There's nothing lacking in Voodoo's Thanksgiving bird, though. Acadians have an interesting way of treating turkey -- they like to deep fry it. It sounds as if it would be a greasy monstrosity, but when shucked of skin, the peanut oil process leaves the bird remarkably tender and juicy. Here, thick slices come with acceptable corn bread dressing and sadly unremarkable golden gravy. It's better as a hot po'boy, the Cajun version of a hero sandwich. The meal requires two hands and then some to handle the sturdy French bread canoe stuffed with white and dark meat turkey chunks, chopped onion and gravy. It's not your low-cal turkey sandwich, just a wickedly wonderful mushy mess.

Diners can order Cornish game hen deep fried, too, but why fiddle with an already wonderful poultry specimen? The Cajun-spiced half-hen is succulent when simply grilled after being marinated and butterflied.

Deep-fried flair shows up again with the seafood platter, thanks to a light hand with cornmeal. The catfish is delicious, light and moist. The four big shrimp are good, too, until a bite leaves a long string of vein. I'd pass on the oysters and frog legs, too. Too-strong, briny bivalves are slimy; frog legs are anorexic and mealy.

The same trouble occurs with oysters Bienville, named for the founder of New Orleans. The half-dozen critters look pretty on their bed of rock salt, but are frighteningly harsh under their dry topping of Parmesan and Italian breadcrumbs. And where is the Chardonnay, the whipping cream, the butter, the garlic, the diced vegetables that complete this classic dish?

All's okay with another popular New Orleans snack, the muffaletta sandwich (trivia -- it originated in the 1800s when Italian merchants working in New Orleans put broken olives from the bottom of barrels on round Italian bread known as "muffs"). The half size is more than enough for a meal, with soft focaccia stuffed with ham, salami and provolone. The magic comes from the olives, sliced black and pimento-stuffed green, slathered with olive oil. Grab a bunch of paper towels from the roll on your table -- you'll soon be glistening in oil, too.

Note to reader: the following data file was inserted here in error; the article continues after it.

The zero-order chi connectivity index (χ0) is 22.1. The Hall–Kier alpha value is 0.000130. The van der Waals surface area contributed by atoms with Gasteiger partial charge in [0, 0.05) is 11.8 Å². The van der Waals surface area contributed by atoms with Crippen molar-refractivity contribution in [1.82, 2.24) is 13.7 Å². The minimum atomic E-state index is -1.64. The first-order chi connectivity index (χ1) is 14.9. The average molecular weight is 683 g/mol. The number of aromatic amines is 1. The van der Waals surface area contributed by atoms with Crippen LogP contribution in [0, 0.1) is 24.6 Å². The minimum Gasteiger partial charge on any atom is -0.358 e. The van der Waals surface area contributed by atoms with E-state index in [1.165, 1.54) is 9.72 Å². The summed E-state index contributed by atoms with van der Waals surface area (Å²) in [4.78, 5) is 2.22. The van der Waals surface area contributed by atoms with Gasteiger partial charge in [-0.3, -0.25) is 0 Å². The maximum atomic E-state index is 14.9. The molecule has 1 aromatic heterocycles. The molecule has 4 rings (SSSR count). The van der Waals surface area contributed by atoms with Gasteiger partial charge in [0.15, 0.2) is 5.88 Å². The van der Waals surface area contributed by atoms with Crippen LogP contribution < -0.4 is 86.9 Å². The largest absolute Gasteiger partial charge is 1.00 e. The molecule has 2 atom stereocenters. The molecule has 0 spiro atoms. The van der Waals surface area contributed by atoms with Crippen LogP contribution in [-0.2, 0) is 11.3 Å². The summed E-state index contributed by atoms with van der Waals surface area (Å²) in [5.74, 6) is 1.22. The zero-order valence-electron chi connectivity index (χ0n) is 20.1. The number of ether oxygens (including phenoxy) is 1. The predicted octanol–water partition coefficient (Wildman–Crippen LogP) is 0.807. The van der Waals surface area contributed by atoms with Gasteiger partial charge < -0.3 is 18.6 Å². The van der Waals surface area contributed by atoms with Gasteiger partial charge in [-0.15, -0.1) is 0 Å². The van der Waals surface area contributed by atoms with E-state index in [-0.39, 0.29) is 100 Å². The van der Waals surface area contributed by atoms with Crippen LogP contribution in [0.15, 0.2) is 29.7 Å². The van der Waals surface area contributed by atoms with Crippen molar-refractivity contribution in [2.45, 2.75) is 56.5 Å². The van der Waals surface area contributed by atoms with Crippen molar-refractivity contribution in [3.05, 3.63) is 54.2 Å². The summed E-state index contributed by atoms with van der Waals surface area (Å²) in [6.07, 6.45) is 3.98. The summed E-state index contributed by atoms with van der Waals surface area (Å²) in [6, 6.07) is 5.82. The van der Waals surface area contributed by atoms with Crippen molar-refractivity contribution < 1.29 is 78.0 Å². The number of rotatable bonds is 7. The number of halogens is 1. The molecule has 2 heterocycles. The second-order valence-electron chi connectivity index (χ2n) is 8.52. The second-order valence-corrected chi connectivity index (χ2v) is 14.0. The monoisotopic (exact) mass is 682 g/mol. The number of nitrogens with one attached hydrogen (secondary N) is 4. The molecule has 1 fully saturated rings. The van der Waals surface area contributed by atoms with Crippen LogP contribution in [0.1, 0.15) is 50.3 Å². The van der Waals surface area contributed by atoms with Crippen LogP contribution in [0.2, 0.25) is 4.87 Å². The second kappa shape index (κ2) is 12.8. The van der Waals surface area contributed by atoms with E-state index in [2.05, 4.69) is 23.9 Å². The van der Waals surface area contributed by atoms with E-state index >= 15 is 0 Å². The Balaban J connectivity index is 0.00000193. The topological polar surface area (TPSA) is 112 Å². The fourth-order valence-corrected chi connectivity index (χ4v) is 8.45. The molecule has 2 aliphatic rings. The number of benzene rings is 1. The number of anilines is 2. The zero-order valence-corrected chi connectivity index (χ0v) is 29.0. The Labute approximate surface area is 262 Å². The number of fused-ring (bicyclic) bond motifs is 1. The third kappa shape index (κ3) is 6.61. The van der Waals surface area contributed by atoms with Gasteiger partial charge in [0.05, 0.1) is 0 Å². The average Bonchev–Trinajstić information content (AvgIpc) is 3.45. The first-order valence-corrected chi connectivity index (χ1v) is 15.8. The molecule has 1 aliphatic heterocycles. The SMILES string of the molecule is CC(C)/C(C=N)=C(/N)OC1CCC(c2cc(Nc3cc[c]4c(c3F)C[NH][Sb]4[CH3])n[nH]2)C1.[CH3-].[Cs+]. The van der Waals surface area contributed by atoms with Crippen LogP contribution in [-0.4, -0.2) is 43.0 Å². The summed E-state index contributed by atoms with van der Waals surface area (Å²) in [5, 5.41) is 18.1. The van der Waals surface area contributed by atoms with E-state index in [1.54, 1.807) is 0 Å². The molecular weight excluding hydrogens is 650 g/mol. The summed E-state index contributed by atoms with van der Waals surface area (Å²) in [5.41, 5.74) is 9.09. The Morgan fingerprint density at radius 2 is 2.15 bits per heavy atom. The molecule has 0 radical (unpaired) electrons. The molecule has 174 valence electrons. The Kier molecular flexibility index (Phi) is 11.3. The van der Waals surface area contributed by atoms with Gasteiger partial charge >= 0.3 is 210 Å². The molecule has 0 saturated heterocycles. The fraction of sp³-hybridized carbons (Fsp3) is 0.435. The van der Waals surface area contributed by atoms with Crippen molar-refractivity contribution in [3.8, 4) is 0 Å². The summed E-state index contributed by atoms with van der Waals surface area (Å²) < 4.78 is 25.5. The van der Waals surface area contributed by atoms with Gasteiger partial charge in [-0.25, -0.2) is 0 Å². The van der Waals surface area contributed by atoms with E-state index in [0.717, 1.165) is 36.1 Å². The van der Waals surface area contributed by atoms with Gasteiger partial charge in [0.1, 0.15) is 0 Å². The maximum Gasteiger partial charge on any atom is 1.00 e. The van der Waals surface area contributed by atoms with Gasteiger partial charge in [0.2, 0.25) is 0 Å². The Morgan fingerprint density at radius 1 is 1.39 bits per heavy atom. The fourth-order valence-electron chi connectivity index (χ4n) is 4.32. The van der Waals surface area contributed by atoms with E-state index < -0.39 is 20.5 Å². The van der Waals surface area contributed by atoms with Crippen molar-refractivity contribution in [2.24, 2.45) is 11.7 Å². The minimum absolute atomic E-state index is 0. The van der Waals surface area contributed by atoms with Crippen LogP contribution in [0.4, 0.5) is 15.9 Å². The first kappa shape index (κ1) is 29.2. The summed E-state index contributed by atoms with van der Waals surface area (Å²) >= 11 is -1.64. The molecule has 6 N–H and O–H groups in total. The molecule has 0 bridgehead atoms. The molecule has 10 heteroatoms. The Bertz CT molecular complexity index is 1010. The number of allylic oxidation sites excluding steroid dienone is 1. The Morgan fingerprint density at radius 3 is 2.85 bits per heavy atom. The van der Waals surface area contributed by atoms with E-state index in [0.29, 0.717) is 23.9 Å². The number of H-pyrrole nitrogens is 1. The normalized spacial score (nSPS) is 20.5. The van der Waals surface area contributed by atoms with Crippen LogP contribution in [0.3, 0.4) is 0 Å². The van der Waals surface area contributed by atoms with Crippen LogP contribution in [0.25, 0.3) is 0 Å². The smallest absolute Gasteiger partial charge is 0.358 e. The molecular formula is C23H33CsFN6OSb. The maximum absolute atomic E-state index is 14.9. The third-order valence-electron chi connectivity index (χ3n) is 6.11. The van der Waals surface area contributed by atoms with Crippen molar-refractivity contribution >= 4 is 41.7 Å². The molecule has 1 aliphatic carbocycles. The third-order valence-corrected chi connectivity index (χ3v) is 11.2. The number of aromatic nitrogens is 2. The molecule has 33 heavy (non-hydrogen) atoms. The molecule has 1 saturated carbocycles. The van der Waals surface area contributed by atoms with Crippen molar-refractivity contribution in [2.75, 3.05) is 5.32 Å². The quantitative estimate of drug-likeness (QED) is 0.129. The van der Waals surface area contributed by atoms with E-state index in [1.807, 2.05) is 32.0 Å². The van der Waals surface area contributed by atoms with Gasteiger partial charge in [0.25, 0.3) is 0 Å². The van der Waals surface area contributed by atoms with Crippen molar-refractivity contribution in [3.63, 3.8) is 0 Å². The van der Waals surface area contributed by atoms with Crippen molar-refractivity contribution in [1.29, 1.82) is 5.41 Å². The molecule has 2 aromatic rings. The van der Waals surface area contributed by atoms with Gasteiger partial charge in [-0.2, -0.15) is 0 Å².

A Cajun prime rib po'boy, unfortunately, doesn't make it. The kitchen only has medium-well meat on the day I order it, the spicing is nondescript and the unhappy beef is fatty. Accompanying remoulade sauce is disappointing, too, lacking most of the silky horseradish punch we grew to love at Baby Kay's. This is more like mildly spiced mayonnaise. The best part of the dish, actually, is the vinegary, peppery homemade potato chips served alongside.

For dessert, bread pudding's an authentic Louisiana sweet. Voodoo's tastes better than it looks, camouflaging moist raisin-studded confection, pecans and a high-octane whiskey sauce in a drab, beige package.

Even given Voodoo's better dishes, and despite the crocodilian caveats, it's inevitable diners are going to want to try alligator, I suppose. The best introduction, although pricey at $6.95 for four mid-size chunks, is Voodoo's alligator bites appetizer. Here's the chewy, fishy flesh in its pure form, masked only with a delightful cornmeal coat and tangy tartar sauce.

I expect the Valley will be welcoming even more New Orleans-style restaurants fairly soon. And when the kitchen is cranking, Voodoo Daddy's is a passable introduction to Cajun cooking. Just be ready to hit the hot sauce -- this gator's got no bite.